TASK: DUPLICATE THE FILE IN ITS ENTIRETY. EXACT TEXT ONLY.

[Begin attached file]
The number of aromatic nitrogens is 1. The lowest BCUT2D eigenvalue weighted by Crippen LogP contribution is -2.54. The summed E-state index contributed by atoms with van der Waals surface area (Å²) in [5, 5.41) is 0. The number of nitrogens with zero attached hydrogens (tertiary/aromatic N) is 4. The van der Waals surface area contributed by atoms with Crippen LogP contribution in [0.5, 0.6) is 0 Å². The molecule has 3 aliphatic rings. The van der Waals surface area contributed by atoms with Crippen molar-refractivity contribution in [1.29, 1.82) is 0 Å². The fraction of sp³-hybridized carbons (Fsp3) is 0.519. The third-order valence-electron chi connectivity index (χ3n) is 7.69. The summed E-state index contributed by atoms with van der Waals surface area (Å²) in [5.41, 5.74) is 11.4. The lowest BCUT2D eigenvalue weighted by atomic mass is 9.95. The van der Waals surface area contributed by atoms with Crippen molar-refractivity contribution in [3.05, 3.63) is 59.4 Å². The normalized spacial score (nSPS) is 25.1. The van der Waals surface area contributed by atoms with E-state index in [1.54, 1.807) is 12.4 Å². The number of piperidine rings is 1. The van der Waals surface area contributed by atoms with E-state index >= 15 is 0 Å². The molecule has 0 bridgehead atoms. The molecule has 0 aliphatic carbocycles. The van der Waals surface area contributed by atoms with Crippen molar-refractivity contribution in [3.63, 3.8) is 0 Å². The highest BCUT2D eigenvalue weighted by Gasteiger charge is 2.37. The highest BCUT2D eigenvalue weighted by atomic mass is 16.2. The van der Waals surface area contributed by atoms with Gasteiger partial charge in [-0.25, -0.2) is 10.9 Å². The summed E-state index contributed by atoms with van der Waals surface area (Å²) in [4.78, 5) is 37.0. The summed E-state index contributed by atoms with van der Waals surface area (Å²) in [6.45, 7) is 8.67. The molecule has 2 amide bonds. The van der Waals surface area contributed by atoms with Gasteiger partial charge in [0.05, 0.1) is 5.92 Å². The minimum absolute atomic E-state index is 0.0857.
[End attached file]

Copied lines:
The number of aromatic nitrogens is 1. The lowest BCUT2D eigenvalue weighted by Crippen LogP contribution is -2.54. The summed E-state index contributed by atoms with van der Waals surface area (Å²) in [5, 5.41) is 0. The number of nitrogens with zero attached hydrogens (tertiary/aromatic N) is 4. The van der Waals surface area contributed by atoms with Crippen LogP contribution in [0.5, 0.6) is 0 Å². The molecule has 3 aliphatic rings. The van der Waals surface area contributed by atoms with Crippen molar-refractivity contribution in [1.29, 1.82) is 0 Å². The fraction of sp³-hybridized carbons (Fsp3) is 0.519. The third-order valence-electron chi connectivity index (χ3n) is 7.69. The summed E-state index contributed by atoms with van der Waals surface area (Å²) in [5.41, 5.74) is 11.4. The lowest BCUT2D eigenvalue weighted by atomic mass is 9.95. The van der Waals surface area contributed by atoms with Crippen molar-refractivity contribution in [3.05, 3.63) is 59.4 Å². The normalized spacial score (nSPS) is 25.1. The van der Waals surface area contributed by atoms with E-state index in [1.54, 1.807) is 12.4 Å². The number of piperidine rings is 1. The van der Waals surface area contributed by atoms with E-state index >= 15 is 0 Å². The molecule has 0 bridgehead atoms. The molecule has 0 aliphatic carbocycles. The van der Waals surface area contributed by atoms with Crippen molar-refractivity contribution in [3.63, 3.8) is 0 Å². The highest BCUT2D eigenvalue weighted by Gasteiger charge is 2.37. The highest BCUT2D eigenvalue weighted by atomic mass is 16.2. The van der Waals surface area contributed by atoms with Gasteiger partial charge in [-0.25, -0.2) is 10.9 Å². The summed E-state index contributed by atoms with van der Waals surface area (Å²) in [4.78, 5) is 37.0. The summed E-state index contributed by atoms with van der Waals surface area (Å²) in [6.45, 7) is 8.67. The molecule has 2 amide bonds. The van der Waals surface area contributed by atoms with Gasteiger partial charge in [0.05, 0.1) is 5.92 Å². The minimum absolute atomic E-state index is 0.0857.